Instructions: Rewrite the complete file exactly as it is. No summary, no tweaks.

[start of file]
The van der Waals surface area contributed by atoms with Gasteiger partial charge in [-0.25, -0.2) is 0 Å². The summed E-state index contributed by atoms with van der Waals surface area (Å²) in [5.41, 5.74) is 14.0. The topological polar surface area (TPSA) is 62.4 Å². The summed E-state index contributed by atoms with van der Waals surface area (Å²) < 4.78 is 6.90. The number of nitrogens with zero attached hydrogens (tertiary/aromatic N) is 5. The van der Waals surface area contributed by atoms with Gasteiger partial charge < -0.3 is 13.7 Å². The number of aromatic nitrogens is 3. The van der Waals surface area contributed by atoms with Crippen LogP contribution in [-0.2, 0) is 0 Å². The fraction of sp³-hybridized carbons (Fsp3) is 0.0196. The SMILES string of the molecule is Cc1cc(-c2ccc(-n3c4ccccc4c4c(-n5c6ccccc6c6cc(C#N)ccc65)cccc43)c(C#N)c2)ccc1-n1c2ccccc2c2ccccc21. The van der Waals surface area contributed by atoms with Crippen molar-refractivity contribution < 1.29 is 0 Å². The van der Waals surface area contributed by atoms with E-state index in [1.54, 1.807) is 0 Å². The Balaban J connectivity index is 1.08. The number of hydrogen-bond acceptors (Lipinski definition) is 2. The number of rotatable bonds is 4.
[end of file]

The van der Waals surface area contributed by atoms with Gasteiger partial charge in [-0.25, -0.2) is 0 Å². The summed E-state index contributed by atoms with van der Waals surface area (Å²) in [5.41, 5.74) is 14.0. The topological polar surface area (TPSA) is 62.4 Å². The summed E-state index contributed by atoms with van der Waals surface area (Å²) < 4.78 is 6.90. The number of nitrogens with zero attached hydrogens (tertiary/aromatic N) is 5. The van der Waals surface area contributed by atoms with Gasteiger partial charge < -0.3 is 13.7 Å². The number of aromatic nitrogens is 3. The van der Waals surface area contributed by atoms with Crippen LogP contribution in [-0.2, 0) is 0 Å². The fraction of sp³-hybridized carbons (Fsp3) is 0.0196. The SMILES string of the molecule is Cc1cc(-c2ccc(-n3c4ccccc4c4c(-n5c6ccccc6c6cc(C#N)ccc65)cccc43)c(C#N)c2)ccc1-n1c2ccccc2c2ccccc21. The van der Waals surface area contributed by atoms with Crippen molar-refractivity contribution < 1.29 is 0 Å². The van der Waals surface area contributed by atoms with E-state index in [1.54, 1.807) is 0 Å². The Balaban J connectivity index is 1.08. The number of hydrogen-bond acceptors (Lipinski definition) is 2. The number of rotatable bonds is 4.